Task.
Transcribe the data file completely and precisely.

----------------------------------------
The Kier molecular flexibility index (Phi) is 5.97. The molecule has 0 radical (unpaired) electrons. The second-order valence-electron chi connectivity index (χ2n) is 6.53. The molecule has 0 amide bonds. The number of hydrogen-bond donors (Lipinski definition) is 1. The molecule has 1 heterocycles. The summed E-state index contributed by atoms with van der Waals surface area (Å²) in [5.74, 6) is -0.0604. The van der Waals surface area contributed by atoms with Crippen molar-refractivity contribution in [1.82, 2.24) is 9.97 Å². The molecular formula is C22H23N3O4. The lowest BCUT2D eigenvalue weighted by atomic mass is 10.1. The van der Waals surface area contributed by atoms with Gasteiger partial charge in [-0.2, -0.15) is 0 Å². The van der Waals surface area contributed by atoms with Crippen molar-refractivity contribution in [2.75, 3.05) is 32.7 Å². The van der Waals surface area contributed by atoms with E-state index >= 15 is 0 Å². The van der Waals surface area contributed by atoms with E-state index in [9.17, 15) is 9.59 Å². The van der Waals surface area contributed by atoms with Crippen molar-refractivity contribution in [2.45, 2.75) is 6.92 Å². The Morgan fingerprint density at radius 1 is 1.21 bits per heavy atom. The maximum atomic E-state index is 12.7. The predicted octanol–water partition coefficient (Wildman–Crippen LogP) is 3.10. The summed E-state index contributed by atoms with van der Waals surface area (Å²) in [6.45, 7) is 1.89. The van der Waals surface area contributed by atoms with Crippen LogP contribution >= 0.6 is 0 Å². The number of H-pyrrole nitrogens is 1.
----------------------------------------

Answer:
The Kier molecular flexibility index (Phi) is 5.97. The molecule has 0 radical (unpaired) electrons. The second-order valence-electron chi connectivity index (χ2n) is 6.53. The molecule has 0 amide bonds. The number of hydrogen-bond donors (Lipinski definition) is 1. The molecule has 1 heterocycles. The summed E-state index contributed by atoms with van der Waals surface area (Å²) in [5.74, 6) is -0.0604. The van der Waals surface area contributed by atoms with Crippen molar-refractivity contribution in [1.82, 2.24) is 9.97 Å². The molecular formula is C22H23N3O4. The lowest BCUT2D eigenvalue weighted by atomic mass is 10.1. The van der Waals surface area contributed by atoms with Gasteiger partial charge in [-0.2, -0.15) is 0 Å². The van der Waals surface area contributed by atoms with Crippen molar-refractivity contribution in [2.75, 3.05) is 32.7 Å². The van der Waals surface area contributed by atoms with E-state index >= 15 is 0 Å². The van der Waals surface area contributed by atoms with E-state index in [9.17, 15) is 9.59 Å². The van der Waals surface area contributed by atoms with Crippen molar-refractivity contribution in [2.45, 2.75) is 6.92 Å². The Morgan fingerprint density at radius 1 is 1.21 bits per heavy atom. The maximum atomic E-state index is 12.7. The predicted octanol–water partition coefficient (Wildman–Crippen LogP) is 3.10. The summed E-state index contributed by atoms with van der Waals surface area (Å²) in [6.45, 7) is 1.89. The van der Waals surface area contributed by atoms with Crippen LogP contribution >= 0.6 is 0 Å². The number of H-pyrrole nitrogens is 1.